Despite the fact that the Lumia 800 has won good reviews, only two percent of Europeans say that they are interested.
According to a survey by Exane BNP Paribas, while there appears nothing wrong with the phone, the punters are just not interested.
Bernstein analyst Pierre Ferragu warned that the smartphone market was consolidating fast and was being divided between Google and Android. Phones using Microsoft software only have a two percent market share, he said
Nokia’s shares have fallen over 20 percent since the October 26 launch of the new phone, with investors fearing Nokia would be unable to claw back the market share it has lost in the past few years.
Irritatingly, phones using Nokia’s old Symbian software, still outsell Windows phones by 10 to one.
Nokia insists that there is a lot of “positive momentum” for its Windows phone but is not giving the world any numbers. It pointed out that Nokia had never counted on the first Lumia phones to lead to a quick turnaround but instead expected it to be the first step towards recovery.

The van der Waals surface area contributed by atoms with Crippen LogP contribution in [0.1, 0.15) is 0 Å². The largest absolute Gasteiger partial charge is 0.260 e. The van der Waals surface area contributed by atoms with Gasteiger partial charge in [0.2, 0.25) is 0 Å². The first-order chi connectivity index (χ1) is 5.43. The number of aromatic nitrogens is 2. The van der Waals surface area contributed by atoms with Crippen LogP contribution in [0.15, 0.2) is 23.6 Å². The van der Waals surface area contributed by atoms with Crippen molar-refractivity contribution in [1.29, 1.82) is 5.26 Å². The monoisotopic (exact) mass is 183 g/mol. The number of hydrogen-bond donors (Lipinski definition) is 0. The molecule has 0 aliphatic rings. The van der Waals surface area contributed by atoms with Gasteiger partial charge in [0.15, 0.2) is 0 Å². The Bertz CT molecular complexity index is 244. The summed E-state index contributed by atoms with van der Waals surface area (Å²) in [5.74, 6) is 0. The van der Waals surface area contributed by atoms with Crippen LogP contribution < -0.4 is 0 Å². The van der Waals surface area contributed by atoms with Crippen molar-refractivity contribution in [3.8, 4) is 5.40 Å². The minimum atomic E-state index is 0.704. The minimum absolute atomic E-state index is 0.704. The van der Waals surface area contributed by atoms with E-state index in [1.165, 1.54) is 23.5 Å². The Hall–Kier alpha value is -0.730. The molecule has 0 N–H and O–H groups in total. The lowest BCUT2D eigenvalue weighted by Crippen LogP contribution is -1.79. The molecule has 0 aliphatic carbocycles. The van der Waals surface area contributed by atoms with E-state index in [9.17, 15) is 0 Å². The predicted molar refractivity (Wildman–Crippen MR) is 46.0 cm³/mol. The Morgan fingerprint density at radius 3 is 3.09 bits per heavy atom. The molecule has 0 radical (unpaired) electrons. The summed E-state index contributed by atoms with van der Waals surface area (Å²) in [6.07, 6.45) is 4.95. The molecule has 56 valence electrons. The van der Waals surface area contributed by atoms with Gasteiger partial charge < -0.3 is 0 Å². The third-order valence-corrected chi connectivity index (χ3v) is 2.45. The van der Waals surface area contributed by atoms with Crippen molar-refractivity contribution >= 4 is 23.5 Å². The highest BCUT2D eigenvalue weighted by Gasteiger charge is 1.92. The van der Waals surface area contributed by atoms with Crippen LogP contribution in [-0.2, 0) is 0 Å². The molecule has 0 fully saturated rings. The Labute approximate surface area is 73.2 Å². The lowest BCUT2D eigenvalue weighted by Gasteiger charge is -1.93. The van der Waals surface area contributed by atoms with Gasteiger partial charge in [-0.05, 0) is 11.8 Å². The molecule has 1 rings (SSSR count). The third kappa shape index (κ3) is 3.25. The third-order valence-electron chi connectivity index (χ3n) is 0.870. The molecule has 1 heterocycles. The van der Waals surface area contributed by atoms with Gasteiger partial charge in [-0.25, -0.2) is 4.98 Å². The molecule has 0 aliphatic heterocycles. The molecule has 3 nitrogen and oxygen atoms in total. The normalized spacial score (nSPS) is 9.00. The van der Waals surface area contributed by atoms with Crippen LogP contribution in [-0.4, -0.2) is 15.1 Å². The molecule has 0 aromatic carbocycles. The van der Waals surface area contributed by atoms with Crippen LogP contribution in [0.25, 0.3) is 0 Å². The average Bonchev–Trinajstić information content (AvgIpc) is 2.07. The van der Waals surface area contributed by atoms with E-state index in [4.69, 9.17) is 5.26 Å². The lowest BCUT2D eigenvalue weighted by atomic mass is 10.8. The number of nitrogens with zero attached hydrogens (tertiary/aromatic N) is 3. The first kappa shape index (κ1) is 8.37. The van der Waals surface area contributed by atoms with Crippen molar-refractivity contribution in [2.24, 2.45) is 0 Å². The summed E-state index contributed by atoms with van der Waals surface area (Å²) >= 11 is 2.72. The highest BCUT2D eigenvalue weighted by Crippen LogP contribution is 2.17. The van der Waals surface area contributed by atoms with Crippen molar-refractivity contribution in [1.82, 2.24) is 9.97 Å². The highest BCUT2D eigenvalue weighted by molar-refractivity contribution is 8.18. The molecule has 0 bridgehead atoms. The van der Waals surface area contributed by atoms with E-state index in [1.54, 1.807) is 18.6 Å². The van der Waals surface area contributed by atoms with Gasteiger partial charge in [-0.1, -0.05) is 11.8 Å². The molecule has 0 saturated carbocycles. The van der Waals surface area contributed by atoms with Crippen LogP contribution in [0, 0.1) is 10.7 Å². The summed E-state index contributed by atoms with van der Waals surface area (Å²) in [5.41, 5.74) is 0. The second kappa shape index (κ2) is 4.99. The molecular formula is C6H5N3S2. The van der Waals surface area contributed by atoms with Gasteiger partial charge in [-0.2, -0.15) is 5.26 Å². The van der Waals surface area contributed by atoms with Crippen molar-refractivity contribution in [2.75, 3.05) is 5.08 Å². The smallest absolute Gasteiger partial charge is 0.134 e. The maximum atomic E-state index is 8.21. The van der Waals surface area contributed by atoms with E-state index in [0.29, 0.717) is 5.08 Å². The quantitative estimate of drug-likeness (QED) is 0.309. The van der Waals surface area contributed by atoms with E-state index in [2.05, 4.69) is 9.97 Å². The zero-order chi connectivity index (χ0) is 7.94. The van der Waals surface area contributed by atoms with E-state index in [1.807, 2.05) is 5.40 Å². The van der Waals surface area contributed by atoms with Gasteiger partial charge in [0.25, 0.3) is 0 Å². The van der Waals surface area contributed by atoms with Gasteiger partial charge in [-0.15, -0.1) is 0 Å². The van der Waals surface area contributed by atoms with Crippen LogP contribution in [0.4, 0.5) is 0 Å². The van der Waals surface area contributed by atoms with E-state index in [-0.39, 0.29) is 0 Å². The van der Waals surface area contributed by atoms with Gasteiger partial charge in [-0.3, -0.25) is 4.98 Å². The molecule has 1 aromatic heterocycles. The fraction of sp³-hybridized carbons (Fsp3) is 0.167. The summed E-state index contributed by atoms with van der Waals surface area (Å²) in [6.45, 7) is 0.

Swedbank analyst Jari Honko told MoneyControl that Nokia could win back market share in feature phones and in smartphones.
He added that Nokia’s product portfolio had got a lot better since Stephen Elop took over as the chief executive in September 2010. The hope is that the 2012 Windows 8 upgrade could also attract a wider audience by making the way smartphones, tablets and PCs work more similar.